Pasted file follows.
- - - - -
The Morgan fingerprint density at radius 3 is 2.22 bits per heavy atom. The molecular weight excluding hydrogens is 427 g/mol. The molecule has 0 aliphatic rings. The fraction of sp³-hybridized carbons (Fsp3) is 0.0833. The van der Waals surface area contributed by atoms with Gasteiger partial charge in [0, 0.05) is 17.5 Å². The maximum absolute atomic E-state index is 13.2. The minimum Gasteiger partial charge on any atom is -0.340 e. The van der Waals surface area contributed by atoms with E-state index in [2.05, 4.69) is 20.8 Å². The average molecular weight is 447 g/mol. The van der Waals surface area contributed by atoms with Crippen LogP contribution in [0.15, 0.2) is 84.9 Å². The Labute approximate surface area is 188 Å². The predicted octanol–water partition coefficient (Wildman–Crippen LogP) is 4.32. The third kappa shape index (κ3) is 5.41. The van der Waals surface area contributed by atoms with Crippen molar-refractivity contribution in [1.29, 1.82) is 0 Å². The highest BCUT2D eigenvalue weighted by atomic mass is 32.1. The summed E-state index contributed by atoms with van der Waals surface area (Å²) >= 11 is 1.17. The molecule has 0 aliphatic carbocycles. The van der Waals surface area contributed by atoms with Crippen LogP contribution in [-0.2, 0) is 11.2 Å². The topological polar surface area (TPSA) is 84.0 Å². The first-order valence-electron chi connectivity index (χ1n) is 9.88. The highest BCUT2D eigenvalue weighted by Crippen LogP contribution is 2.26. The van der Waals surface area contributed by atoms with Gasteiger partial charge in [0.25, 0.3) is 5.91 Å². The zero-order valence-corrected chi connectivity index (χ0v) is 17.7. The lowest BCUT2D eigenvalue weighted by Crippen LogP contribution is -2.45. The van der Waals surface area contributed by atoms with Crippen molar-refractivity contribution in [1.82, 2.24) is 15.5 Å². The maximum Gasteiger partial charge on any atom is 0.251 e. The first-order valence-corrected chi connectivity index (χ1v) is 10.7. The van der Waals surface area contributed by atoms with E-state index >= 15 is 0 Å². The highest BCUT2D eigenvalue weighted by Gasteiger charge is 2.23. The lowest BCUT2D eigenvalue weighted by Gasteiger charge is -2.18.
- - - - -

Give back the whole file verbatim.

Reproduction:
The Morgan fingerprint density at radius 3 is 2.22 bits per heavy atom. The molecular weight excluding hydrogens is 427 g/mol. The molecule has 0 aliphatic rings. The fraction of sp³-hybridized carbons (Fsp3) is 0.0833. The van der Waals surface area contributed by atoms with Gasteiger partial charge in [0, 0.05) is 17.5 Å². The maximum absolute atomic E-state index is 13.2. The minimum Gasteiger partial charge on any atom is -0.340 e. The van der Waals surface area contributed by atoms with E-state index in [2.05, 4.69) is 20.8 Å². The average molecular weight is 447 g/mol. The van der Waals surface area contributed by atoms with Crippen LogP contribution in [0.15, 0.2) is 84.9 Å². The Labute approximate surface area is 188 Å². The predicted octanol–water partition coefficient (Wildman–Crippen LogP) is 4.32. The third kappa shape index (κ3) is 5.41. The van der Waals surface area contributed by atoms with Crippen molar-refractivity contribution in [1.29, 1.82) is 0 Å². The highest BCUT2D eigenvalue weighted by atomic mass is 32.1. The summed E-state index contributed by atoms with van der Waals surface area (Å²) >= 11 is 1.17. The molecule has 0 aliphatic carbocycles. The van der Waals surface area contributed by atoms with Crippen LogP contribution in [-0.2, 0) is 11.2 Å². The topological polar surface area (TPSA) is 84.0 Å². The first-order valence-electron chi connectivity index (χ1n) is 9.88. The highest BCUT2D eigenvalue weighted by Crippen LogP contribution is 2.26. The van der Waals surface area contributed by atoms with Gasteiger partial charge in [0.25, 0.3) is 5.91 Å². The zero-order valence-corrected chi connectivity index (χ0v) is 17.7. The lowest BCUT2D eigenvalue weighted by Crippen LogP contribution is -2.45. The van der Waals surface area contributed by atoms with Crippen molar-refractivity contribution in [1.82, 2.24) is 15.5 Å². The maximum Gasteiger partial charge on any atom is 0.251 e. The first-order valence-corrected chi connectivity index (χ1v) is 10.7. The van der Waals surface area contributed by atoms with E-state index >= 15 is 0 Å². The highest BCUT2D eigenvalue weighted by Gasteiger charge is 2.23. The lowest BCUT2D eigenvalue weighted by Gasteiger charge is -2.18.